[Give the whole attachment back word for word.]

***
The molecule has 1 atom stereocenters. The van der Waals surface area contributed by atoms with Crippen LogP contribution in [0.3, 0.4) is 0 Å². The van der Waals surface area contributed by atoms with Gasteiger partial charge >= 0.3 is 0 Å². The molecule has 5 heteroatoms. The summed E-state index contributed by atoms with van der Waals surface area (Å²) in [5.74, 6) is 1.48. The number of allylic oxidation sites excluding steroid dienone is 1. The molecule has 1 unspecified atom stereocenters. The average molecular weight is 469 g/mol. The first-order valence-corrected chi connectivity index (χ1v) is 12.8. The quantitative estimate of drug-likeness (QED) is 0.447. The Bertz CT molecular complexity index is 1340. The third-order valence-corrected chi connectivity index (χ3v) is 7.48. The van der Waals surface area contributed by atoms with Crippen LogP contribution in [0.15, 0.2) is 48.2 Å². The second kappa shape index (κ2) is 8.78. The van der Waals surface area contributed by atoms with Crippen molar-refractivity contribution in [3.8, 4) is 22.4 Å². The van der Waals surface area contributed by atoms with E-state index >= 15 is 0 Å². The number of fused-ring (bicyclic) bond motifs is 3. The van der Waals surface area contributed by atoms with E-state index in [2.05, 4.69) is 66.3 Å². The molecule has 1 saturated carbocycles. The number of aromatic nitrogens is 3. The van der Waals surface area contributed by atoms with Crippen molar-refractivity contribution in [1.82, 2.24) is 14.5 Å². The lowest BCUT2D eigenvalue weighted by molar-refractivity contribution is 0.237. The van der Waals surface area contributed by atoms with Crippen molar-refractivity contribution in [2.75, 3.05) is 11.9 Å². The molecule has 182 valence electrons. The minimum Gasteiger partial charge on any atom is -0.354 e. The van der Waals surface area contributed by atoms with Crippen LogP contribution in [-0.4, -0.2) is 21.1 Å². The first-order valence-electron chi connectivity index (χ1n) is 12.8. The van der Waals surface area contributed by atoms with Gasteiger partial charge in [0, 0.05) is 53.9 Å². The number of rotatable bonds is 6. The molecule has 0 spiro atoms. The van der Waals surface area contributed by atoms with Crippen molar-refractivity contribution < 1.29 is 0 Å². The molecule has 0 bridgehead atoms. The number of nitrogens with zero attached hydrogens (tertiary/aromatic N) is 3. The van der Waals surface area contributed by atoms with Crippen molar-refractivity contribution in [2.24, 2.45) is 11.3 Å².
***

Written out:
The molecule has 1 atom stereocenters. The van der Waals surface area contributed by atoms with Crippen LogP contribution in [0.3, 0.4) is 0 Å². The van der Waals surface area contributed by atoms with Gasteiger partial charge >= 0.3 is 0 Å². The molecule has 5 heteroatoms. The summed E-state index contributed by atoms with van der Waals surface area (Å²) in [5.74, 6) is 1.48. The number of allylic oxidation sites excluding steroid dienone is 1. The molecule has 1 unspecified atom stereocenters. The average molecular weight is 469 g/mol. The first-order valence-corrected chi connectivity index (χ1v) is 12.8. The quantitative estimate of drug-likeness (QED) is 0.447. The Bertz CT molecular complexity index is 1340. The third-order valence-corrected chi connectivity index (χ3v) is 7.48. The van der Waals surface area contributed by atoms with Crippen LogP contribution in [0.15, 0.2) is 48.2 Å². The second kappa shape index (κ2) is 8.78. The van der Waals surface area contributed by atoms with Crippen molar-refractivity contribution in [3.8, 4) is 22.4 Å². The van der Waals surface area contributed by atoms with E-state index >= 15 is 0 Å². The number of fused-ring (bicyclic) bond motifs is 3. The van der Waals surface area contributed by atoms with E-state index in [2.05, 4.69) is 66.3 Å². The molecule has 1 saturated carbocycles. The number of aromatic nitrogens is 3. The van der Waals surface area contributed by atoms with Crippen molar-refractivity contribution in [1.82, 2.24) is 14.5 Å². The lowest BCUT2D eigenvalue weighted by molar-refractivity contribution is 0.237. The van der Waals surface area contributed by atoms with Crippen molar-refractivity contribution in [2.75, 3.05) is 11.9 Å². The molecule has 182 valence electrons. The minimum Gasteiger partial charge on any atom is -0.354 e. The van der Waals surface area contributed by atoms with Crippen LogP contribution in [-0.4, -0.2) is 21.1 Å². The first-order valence-electron chi connectivity index (χ1n) is 12.8. The van der Waals surface area contributed by atoms with Gasteiger partial charge in [0, 0.05) is 53.9 Å². The number of rotatable bonds is 6. The molecule has 0 spiro atoms. The van der Waals surface area contributed by atoms with Crippen molar-refractivity contribution < 1.29 is 0 Å². The molecule has 0 bridgehead atoms. The number of nitrogens with zero attached hydrogens (tertiary/aromatic N) is 3. The van der Waals surface area contributed by atoms with Crippen molar-refractivity contribution in [2.24, 2.45) is 11.3 Å².